Jay works the mainsheet as hard as he can for the next six miles while I steer and play the traveler in the big winds, struggling to keep the boat under control. But wait, what’s that in the water? Crash! Once again we are catapulted off the boat with incredible force as we snag a crab trap warp. We right the boat as fast as we can but are passed by one other boat, Lexus/Nexus. From then on we have a classic match-race 10 miles to the finish, with Jay and me struggling to hold onto a five-boatlength lead as we arrive at Wrightsville Beach.
Approaching the surf line near the finish, we have to make one last tack to the finish. Close to the beach the wind has died to nothing behind Blockade Runner Beach Resort. I tack on the layline to the southern finish flag, and Lexus/Nexus takes our transoms. After sailing this whole day in a howling wind, we find ourselves bobbing 20 yards from the beach in nothing.
Because paddling is allowed inside the surf line, both crews look at each other and start paddling madly with their hands. Sadly, Lexus/Nexus catches a wave and ghosts to the line just seven seconds ahead of us, but I still clap when they finish, because they deserved to win that epic stage.
Little did we know, it was a record, the fastest anyone had ever sailed that leg. Jay and I may have finished second on that particular day, but we still felt like winners.
Here’s hoping this kind of racing catches on again, so that more sailors have the opportunity to experience this kind of magic.
Gear for Beach Cat Distance Racing
The open ocean can be a dangerous place for a catamaran designed for inshore buoy racing. Proper personal gear is essential. On a typical 80-mile leg you spend six-plus hours on the trapeze with spray flying in your face while navigating, dodging obstacles, and keeping the boat going at top speed. Having the right kit will not only make you more competitive, it could save your life.
Wet/Dry Suit: Staying comfortable is essential. In warmer waters I prefer Zhik’s Microfleece Long John paired with its waterproof fleece-lined Orspan top. In cold water, I like Zhik’s Superwarm gear, because it’s so easy to move around in. If you want pure comfort over maneuverability, try the Musto Dinghy Drysuit.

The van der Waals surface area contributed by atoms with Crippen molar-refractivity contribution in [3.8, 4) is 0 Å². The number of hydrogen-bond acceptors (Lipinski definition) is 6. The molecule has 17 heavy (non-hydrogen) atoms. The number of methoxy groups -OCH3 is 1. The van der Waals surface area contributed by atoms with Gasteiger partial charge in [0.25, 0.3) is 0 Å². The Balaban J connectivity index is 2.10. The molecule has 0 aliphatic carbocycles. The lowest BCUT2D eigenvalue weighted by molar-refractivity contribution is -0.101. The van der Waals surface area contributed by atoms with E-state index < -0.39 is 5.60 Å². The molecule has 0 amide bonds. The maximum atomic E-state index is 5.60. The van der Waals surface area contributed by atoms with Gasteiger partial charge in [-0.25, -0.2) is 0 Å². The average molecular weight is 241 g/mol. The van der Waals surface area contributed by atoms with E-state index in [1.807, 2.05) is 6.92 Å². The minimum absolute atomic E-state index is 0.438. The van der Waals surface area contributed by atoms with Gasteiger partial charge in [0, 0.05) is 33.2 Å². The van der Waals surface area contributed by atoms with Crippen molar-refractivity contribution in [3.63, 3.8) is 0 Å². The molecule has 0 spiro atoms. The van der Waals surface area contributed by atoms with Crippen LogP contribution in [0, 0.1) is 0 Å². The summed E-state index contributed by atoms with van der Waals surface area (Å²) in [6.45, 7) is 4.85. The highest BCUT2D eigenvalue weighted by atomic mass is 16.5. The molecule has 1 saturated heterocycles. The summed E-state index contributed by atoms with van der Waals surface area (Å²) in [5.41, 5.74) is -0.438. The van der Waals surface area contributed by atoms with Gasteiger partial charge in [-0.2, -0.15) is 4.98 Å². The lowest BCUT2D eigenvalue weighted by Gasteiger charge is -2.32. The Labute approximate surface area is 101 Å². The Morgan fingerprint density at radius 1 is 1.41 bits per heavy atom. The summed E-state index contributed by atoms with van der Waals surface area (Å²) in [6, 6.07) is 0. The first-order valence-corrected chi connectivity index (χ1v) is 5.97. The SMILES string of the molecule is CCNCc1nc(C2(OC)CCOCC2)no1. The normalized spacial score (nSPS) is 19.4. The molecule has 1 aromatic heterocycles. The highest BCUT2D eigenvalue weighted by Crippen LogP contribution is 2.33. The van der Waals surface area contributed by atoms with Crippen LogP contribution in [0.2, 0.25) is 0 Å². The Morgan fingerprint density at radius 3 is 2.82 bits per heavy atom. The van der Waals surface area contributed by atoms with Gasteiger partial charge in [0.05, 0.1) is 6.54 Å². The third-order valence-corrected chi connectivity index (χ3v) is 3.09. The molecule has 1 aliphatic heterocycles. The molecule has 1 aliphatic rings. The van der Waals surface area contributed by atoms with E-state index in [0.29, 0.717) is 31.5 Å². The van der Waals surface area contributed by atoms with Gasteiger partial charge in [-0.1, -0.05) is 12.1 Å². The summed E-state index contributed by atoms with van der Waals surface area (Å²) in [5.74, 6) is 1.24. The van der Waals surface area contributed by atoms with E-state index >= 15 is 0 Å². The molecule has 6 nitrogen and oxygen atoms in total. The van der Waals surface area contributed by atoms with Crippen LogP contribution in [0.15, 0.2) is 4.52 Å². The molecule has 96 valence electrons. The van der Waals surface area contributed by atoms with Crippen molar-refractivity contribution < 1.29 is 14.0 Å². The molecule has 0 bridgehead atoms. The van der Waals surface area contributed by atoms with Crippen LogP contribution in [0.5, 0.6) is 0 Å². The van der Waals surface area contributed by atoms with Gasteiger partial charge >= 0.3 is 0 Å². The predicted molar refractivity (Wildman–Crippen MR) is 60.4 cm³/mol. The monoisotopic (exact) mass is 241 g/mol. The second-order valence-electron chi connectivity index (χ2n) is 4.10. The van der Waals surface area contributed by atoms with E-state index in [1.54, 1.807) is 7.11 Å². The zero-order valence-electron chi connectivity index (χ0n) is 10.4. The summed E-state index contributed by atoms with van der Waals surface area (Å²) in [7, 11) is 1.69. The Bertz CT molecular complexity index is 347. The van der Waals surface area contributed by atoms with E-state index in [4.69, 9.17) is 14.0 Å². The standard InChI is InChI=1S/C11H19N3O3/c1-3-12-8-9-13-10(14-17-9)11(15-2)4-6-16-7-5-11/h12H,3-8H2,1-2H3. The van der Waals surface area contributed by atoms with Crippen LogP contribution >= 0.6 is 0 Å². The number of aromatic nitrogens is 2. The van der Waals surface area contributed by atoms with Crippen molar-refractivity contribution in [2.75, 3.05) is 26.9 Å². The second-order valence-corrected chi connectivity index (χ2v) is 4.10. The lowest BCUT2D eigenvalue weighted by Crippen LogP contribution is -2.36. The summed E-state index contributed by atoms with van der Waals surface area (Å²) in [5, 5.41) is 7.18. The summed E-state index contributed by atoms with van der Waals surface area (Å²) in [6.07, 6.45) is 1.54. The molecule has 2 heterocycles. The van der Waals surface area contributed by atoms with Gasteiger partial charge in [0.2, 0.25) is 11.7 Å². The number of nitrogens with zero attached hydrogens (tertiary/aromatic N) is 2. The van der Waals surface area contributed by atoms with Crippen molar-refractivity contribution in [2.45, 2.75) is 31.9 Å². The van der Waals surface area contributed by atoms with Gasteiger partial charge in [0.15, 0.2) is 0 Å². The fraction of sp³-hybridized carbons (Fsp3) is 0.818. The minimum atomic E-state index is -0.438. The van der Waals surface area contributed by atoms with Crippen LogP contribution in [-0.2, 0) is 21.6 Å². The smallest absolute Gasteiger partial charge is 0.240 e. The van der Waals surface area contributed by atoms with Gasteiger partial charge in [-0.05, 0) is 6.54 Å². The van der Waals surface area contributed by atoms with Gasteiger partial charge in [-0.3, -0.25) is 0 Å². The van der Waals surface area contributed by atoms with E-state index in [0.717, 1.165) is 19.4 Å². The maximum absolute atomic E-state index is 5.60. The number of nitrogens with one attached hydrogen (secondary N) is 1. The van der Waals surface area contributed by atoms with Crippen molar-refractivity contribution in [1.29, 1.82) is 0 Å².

Shoes/Gloves: Hands and feet suffer extreme punishment in distance racing. One slip on the trapeze can be the end your race, so pick a lightweight form-fitting shoe with a grippy sole like the Sperry Top-Sider SON-R Pong. Trimming sheets for hours on end wears the outer edges of gloves, so go with something that has plenty of padding, like the long-fingered Gill Pro.
Harness: Dependability and comfort are key. The Zhik T2 harness is lightweight and fits well to keep you comfortable while in the same position for hours.
Lifejacket: Get a lifejacket with plenty of pockets for safety gear and other kit. Strap your personal locator beacon on one shoulder and a strobe on the other. Although I’ve used an inflatable lifejacket, I don’t recommend them. Once you pull the cord, the lifejacket stays inflated for the rest of the day.
Hydration Pack: Camelbaks are dependable, and mine has some small pockets to hold food and safety gear.
Food: The last 10 miles of a race is when teams run out of gas. Energy bars come in handy, but not just any kind will do. The best ones are high in carbs with a mix of fats and proteins to keep your muscles working. You want an easily opened compact bar with around 250 calories that won’t get crushed in your lifejacket or become soggy if it gets wet. I like the original CLIF BAR, bcause it packs a nutritious high-calorie punch.
Personal Locator Beacon: PLBs are smaller and more affordable than ever, but if you’re on a budget you can rent one from PLBrentals.com. Other essential safety gear includes a whistle and flashlight/strobe.
Handheld GPS: This is essential: we carry two, with one as a backup. Make sure yours has a large display and easy-to-read maps. The Garmin GPSMAP 76Cx has a large color display, is very durable and has a downloadable map feature. Keep it in a waterproof pouch tied to your lifejacket.
Cell/Sat Phone: It’s hard to use smart phones with wet hands. Buy a prepaid cellphone with a number pad and put it in a waterproof pouch. Enter speed-dial numbers for your loved ones, the ground crew, the race committee and the Coast Guard, in case your PLB accidentally goes off. Sat phones are expensive, and we never carried one, but the Great Texas 300 used to require them. You can rent them online as well.
This low-tech gadget could save your life! If you get separated from the boat, aim it at your teammate to get rescued. Ground crews also use them to signal the team on the water where the finish line is or where to land to get repairs.
Knife: Carry a knife at all times. This is especially important in beach cat racing, where things can happen fast and so much can go wrong. You should be able to grab it without looking or even thinking about where it is. Use a small quick-release dive knife and sew it into your lifejacket pocket.